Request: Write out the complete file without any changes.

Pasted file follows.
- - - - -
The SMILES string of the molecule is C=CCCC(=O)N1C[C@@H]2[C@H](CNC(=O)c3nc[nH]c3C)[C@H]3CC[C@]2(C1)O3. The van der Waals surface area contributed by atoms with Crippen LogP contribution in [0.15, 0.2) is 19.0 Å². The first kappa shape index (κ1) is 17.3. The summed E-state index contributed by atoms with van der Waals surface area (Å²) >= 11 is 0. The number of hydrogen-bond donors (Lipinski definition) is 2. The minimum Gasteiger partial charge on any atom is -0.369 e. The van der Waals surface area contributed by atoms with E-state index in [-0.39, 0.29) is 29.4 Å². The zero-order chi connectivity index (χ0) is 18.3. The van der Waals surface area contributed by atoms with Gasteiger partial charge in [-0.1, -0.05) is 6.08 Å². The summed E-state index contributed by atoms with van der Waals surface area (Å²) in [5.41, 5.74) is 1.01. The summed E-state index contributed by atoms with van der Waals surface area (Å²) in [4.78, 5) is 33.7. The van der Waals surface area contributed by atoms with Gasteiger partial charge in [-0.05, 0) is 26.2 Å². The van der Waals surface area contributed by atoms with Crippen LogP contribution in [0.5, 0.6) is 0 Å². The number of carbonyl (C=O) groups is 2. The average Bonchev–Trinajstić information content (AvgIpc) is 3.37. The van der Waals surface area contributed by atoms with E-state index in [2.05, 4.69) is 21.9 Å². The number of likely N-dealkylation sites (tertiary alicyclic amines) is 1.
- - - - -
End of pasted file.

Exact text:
The SMILES string of the molecule is C=CCCC(=O)N1C[C@@H]2[C@H](CNC(=O)c3nc[nH]c3C)[C@H]3CC[C@]2(C1)O3. The van der Waals surface area contributed by atoms with Crippen LogP contribution in [0.15, 0.2) is 19.0 Å². The first kappa shape index (κ1) is 17.3. The summed E-state index contributed by atoms with van der Waals surface area (Å²) >= 11 is 0. The number of hydrogen-bond donors (Lipinski definition) is 2. The minimum Gasteiger partial charge on any atom is -0.369 e. The van der Waals surface area contributed by atoms with E-state index in [-0.39, 0.29) is 29.4 Å². The zero-order chi connectivity index (χ0) is 18.3. The van der Waals surface area contributed by atoms with Gasteiger partial charge in [-0.1, -0.05) is 6.08 Å². The summed E-state index contributed by atoms with van der Waals surface area (Å²) in [5.41, 5.74) is 1.01. The summed E-state index contributed by atoms with van der Waals surface area (Å²) in [4.78, 5) is 33.7. The van der Waals surface area contributed by atoms with Gasteiger partial charge in [-0.05, 0) is 26.2 Å². The van der Waals surface area contributed by atoms with Crippen LogP contribution in [0.5, 0.6) is 0 Å². The number of carbonyl (C=O) groups is 2. The average Bonchev–Trinajstić information content (AvgIpc) is 3.37. The van der Waals surface area contributed by atoms with E-state index in [2.05, 4.69) is 21.9 Å². The number of likely N-dealkylation sites (tertiary alicyclic amines) is 1.